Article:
There has been a bit of a conversation over at lifewithgoblins blog about bedsharing. You can check it out here. And so I thought it might be a good time to throw some of my ideas into the mix. Ones built on the work of others, nevertheless a little snippet of my twist on life and the universe.
You see it dawned on me, as I was churning through books such as: The Developing Mind by Daniel J. Siegel; Becoming Attached by Robert Karen; Why Love Matters by Sue Gerhardt; Emotional Intelligence by Daniel Goleman; The Emotional Brain by Joseph le Doux… amongst others (Yes, secret swot ), that although I love, love, love attachment theory – it only goes part of the way to explain the ‘why’ of people. I’m a bit annoying like that.
The theory I was reading was great but it didn’t always translate into enough detail for me – once I started looking at real people. And as far as I’m concerned all the theory in the world is worth squat, if it doesn’t match real people. I’ve come up with a heap of different parenting styles and then, of course because we’re human and not good at fitting into boxes, I get the intersection between many of them too. Today I thought I’d introduce seven of them with this concept of bed-sharing. Just to see what you all make of it. Remember, please, this is just one small snippet of the whole theory – and it is probably the bit closest to already established attachment theory.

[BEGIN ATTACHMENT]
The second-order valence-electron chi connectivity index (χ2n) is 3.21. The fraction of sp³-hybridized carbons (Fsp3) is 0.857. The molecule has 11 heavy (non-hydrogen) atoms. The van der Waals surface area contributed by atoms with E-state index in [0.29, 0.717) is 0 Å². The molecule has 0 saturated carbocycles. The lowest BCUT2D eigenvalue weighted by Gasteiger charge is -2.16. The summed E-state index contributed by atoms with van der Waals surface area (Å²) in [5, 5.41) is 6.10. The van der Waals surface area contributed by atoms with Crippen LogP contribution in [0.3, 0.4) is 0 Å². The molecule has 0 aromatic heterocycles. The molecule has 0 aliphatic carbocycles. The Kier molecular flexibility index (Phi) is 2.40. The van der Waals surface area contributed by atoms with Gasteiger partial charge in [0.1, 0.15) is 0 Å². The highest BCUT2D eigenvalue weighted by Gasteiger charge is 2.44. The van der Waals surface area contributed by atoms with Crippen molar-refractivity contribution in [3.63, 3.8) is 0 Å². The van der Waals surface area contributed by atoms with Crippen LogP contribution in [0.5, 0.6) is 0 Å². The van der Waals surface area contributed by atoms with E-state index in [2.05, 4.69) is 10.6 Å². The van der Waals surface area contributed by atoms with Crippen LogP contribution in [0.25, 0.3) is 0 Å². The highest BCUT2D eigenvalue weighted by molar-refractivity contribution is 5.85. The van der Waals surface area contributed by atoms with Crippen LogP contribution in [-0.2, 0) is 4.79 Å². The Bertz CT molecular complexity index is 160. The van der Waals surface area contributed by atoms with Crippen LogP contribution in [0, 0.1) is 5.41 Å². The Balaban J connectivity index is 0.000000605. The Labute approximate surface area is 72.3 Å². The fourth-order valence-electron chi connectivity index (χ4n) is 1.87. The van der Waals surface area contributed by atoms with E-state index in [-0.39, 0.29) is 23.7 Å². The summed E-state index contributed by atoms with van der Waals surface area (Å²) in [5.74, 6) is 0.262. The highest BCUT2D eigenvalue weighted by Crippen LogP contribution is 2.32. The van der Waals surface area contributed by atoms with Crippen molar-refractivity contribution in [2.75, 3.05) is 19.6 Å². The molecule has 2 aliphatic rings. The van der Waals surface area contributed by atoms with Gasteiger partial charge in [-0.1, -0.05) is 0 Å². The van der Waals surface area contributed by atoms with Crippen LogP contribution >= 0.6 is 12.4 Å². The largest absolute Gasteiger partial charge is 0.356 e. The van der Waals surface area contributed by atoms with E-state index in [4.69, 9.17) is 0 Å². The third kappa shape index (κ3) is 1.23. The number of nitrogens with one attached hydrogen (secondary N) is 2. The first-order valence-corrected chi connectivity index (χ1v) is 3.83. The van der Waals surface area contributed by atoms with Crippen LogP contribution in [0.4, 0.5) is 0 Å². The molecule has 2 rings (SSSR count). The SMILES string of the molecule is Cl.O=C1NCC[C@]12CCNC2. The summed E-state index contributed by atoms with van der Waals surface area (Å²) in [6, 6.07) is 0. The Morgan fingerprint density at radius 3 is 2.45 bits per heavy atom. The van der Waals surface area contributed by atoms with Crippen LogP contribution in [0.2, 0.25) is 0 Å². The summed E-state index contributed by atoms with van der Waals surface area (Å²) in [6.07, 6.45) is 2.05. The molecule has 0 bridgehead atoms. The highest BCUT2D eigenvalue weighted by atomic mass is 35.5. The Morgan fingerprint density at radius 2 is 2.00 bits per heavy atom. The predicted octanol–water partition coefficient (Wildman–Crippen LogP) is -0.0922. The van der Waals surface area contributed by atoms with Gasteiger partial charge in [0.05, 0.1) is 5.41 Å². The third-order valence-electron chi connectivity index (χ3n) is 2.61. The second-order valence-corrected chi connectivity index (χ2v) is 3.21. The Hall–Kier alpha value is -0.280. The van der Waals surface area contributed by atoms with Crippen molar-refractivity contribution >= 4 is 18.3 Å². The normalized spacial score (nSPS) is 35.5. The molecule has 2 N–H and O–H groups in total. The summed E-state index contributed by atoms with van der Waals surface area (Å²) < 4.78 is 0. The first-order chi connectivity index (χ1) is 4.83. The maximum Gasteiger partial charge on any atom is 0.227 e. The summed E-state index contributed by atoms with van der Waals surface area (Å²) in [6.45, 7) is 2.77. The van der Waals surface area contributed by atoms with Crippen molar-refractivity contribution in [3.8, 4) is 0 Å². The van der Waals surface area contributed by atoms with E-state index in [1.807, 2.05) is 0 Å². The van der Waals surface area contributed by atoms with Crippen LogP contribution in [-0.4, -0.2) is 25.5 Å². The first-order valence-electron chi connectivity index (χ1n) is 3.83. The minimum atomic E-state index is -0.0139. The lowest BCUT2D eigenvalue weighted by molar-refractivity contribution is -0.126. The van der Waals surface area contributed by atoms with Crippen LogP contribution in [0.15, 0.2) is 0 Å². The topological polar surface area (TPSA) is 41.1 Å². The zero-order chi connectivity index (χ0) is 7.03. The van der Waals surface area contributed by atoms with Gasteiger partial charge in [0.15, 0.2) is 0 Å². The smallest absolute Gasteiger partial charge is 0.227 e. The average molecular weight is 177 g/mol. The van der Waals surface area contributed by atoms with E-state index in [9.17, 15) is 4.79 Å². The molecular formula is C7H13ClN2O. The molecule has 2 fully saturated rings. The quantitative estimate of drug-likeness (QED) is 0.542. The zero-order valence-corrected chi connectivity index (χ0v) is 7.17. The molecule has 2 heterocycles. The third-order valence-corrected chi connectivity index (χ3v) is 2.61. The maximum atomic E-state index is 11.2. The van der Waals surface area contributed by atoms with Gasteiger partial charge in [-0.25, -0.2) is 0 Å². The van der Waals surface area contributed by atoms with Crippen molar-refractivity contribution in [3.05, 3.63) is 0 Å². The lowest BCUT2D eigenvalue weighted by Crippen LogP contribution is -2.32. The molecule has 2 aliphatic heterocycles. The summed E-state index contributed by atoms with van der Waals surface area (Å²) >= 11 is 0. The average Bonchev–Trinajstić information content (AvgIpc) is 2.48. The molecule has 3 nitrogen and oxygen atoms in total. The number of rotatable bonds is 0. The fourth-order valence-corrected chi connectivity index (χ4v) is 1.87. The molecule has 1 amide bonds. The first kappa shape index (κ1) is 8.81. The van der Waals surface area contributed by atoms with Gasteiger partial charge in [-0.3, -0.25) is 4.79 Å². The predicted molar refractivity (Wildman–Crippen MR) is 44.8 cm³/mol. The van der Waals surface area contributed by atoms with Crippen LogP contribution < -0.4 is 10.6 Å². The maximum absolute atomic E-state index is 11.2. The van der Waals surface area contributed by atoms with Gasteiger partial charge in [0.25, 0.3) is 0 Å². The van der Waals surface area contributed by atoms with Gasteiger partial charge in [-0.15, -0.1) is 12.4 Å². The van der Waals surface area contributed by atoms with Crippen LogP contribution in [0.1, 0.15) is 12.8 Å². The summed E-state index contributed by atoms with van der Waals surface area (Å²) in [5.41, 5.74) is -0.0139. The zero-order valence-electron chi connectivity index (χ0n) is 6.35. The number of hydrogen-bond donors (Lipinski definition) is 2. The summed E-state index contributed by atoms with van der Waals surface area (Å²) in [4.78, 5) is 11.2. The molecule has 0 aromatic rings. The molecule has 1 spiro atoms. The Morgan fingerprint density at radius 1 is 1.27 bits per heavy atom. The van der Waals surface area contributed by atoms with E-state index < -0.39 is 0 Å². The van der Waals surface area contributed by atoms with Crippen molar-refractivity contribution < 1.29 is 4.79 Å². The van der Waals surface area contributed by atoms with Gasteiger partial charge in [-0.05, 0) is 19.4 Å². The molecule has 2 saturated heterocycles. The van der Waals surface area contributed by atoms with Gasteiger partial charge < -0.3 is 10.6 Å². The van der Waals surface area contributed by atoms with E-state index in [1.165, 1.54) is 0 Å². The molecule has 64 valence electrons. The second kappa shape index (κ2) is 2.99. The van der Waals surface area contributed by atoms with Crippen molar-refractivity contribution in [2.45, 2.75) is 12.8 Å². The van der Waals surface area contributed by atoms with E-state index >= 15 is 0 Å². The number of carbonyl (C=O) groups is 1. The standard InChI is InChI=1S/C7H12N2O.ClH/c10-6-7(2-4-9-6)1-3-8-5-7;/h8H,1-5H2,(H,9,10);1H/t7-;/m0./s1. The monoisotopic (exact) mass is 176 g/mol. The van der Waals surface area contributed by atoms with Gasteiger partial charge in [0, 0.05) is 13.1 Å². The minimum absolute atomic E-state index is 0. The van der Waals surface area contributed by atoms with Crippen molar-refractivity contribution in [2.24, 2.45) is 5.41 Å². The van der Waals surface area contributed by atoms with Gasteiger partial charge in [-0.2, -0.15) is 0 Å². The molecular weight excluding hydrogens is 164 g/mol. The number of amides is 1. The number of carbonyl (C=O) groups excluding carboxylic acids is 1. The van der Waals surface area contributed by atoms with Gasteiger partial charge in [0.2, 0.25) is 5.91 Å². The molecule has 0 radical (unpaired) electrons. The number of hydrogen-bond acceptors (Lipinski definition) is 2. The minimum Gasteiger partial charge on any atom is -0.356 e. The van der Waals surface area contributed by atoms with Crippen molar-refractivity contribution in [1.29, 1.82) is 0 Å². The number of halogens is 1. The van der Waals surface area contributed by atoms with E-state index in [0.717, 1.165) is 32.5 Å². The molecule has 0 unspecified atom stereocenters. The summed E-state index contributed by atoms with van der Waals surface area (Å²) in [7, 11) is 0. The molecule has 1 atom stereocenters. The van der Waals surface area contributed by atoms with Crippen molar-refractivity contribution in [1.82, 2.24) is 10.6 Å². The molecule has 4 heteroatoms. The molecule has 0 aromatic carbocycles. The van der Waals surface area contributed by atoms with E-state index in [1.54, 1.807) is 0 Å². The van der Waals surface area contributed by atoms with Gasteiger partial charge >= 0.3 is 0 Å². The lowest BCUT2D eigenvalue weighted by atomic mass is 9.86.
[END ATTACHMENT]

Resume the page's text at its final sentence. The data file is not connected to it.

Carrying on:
1. First, we get our natural bed-sharers. The people for whom that’s just the way parenting has happened and if we’re one of these people, we couldn’t think of raising our children any other way. We have had either a highly nurturing relationship with one or more adult (probably Mum) and/or lots and lots and lots of great sex with one person – usually between the ages of 17 and 25. (Secure attachment in attachment theory.)
2. Then there are those of us I call sensitive-intellectuals until I get clever and think of a decent label. Those of us who might not have had the flashest start to life, or might have had an OK start to life just not as nurturing as group 1, and who have read enough and feel responsible towards our kids enough that we will force our way through the parenting style we were programmed with (via Mum and Dad, although they probably didn’t even realise that was what was happening and were probably doing their best) or the current ‘expert.’ There are two groups here: those of us who will pick up a baby when it cries and offer comfort. And those of us who will go the whole-hog and do the above plus bedshare – even if it almost drives us into the depths of insanity at times. (Any attachment style in attachment theory behaving like a securely attached parent.)